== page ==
Energy Management

Barriers to Data Collection in Industrial Energy Audits

18 June 2020 by Giorgio Bonvicini
Barriers to Data Collection in Industrial Energy Audits

An energy audit is one of the most efficient tools for industries to achieve a better understanding of the energy flows within the plant, to benchmark consumptions with reference values for the sector and to identify opportunities for improvement of energy efficiency level, especially concerning waste heat and waste cold (WH/C) exploitation.




Within the SO WHAT project, an integrated software will be developed and demostrated that supports industries and energy utilities in the selection and evaluation of alternative WH/C exploitation technologies that could cost-effectively balance the local H&C demand also with renewable energy sources (RES) integration.




During the first phases of the project, an analysis was carried out to identify the core data needed for an energy audit and specifically for the tool under development, capitalizing RINA experience in energy audits and research projects as well as collecting data from the SO WHAT project demonstrators.




This article focuses on the barriers typically encountered in the data collection phase of an industrial energy audit; the full analysis is presented in SO WHAT Deliverable D1.4.




The main barriers to data collection identified are hereby presented and briefly discussed:


  • confidentiality issues, which obstacle the provision of documents that are available within the plant or the company; this barrier seems to be unjustified when the concerns are related to sharing information with project partners – for which a confidentiality agreement is in place – or with an energy consultant, whose role is to support the company in energy-related topics and where needed is ready to sign a non-disclosure agreement based on the needs of the client;
  • detailed data available only on core processes and machines; this barrier does not allow a uniformly detailed analysis of energy consumptions and features for example for auxiliary services that usually are those presenting the most important opportunities for waste heat and cold valorisation (e.g.: economizers on steam boilers, heat recovery from compressors’ cooling air or water, from chillers/heat pumps, etc.);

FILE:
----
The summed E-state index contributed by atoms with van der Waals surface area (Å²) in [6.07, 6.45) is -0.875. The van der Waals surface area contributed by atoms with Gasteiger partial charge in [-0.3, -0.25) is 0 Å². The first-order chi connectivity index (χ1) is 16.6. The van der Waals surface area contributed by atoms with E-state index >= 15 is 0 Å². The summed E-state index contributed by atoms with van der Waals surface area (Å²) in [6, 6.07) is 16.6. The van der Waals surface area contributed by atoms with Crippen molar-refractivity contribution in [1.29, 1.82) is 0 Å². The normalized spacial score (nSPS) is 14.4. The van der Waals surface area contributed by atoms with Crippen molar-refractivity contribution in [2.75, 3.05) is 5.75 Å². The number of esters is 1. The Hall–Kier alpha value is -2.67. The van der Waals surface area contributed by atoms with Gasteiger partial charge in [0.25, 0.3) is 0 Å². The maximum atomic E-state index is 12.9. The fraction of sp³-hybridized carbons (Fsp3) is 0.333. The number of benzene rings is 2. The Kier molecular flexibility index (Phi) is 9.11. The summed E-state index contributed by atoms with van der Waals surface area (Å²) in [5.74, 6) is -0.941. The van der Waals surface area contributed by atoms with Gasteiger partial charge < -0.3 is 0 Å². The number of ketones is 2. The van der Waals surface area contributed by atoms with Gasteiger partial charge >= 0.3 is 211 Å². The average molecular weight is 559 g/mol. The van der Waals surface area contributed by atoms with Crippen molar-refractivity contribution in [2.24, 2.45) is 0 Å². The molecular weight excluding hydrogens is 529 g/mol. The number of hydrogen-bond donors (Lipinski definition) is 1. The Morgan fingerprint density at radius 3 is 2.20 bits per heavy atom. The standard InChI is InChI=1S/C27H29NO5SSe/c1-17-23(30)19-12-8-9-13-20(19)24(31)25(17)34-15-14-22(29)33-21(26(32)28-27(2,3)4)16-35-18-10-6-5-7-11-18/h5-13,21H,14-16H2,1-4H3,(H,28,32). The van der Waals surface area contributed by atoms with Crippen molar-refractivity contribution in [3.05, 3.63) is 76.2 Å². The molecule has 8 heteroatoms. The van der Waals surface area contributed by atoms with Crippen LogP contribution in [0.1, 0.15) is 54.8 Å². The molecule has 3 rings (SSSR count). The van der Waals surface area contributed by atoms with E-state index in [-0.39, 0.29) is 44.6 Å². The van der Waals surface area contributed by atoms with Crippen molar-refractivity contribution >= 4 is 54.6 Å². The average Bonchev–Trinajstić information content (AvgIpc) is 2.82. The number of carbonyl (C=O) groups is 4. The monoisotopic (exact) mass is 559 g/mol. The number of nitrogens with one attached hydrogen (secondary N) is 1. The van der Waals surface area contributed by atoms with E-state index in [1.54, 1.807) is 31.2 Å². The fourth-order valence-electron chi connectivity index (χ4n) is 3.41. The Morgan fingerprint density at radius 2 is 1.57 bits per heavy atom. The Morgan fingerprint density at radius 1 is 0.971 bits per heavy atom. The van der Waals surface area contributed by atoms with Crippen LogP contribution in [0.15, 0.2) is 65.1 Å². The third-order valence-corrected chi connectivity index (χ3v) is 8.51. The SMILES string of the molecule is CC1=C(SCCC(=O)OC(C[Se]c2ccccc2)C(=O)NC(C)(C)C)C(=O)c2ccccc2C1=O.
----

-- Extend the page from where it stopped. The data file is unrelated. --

• lack of monitored data on heat carriers (steam, hot water, chilled water, hot gases and fluids, etc.), which obstacles the identification of possible users for the potentially recovered waste heat and cold or even of potential opportunities for waste heat and cold recovery;
  • lack of detailed information on building characteristics and H&C demand, which obstacles the estimation of the heat demand and consequently - like in the previous barrier - the identification of possible users for the potentially recovered waste heat and cold;
  • non-standard availability of documents in different plants, which constitutes a barrier for the elaboration of data collection strategies and protocols, especially in view of the use in an automated tool;
  • non-standard format of information across different plants, with the same effects of the previous barrier.




In the next phases of the projects, protocols and procedures for the collection of the needed data will be developed and - in parallel - the algorithms for the SO WHAT software will be developed: more details on project activities and all public deliverables are available and will be regularly updated on the project website.


About Giorgio Bonvicini


Giorgio Bonvicini is a certified EGE (Italian “Expert in Energy Management”) and Senior Engineer at RINA. He carried out so far ~100 energy/GHG audits at industrial and tertiary companies and is contributing to EU research projects on sustainable energy, including efficient DHC systems and biofuels.

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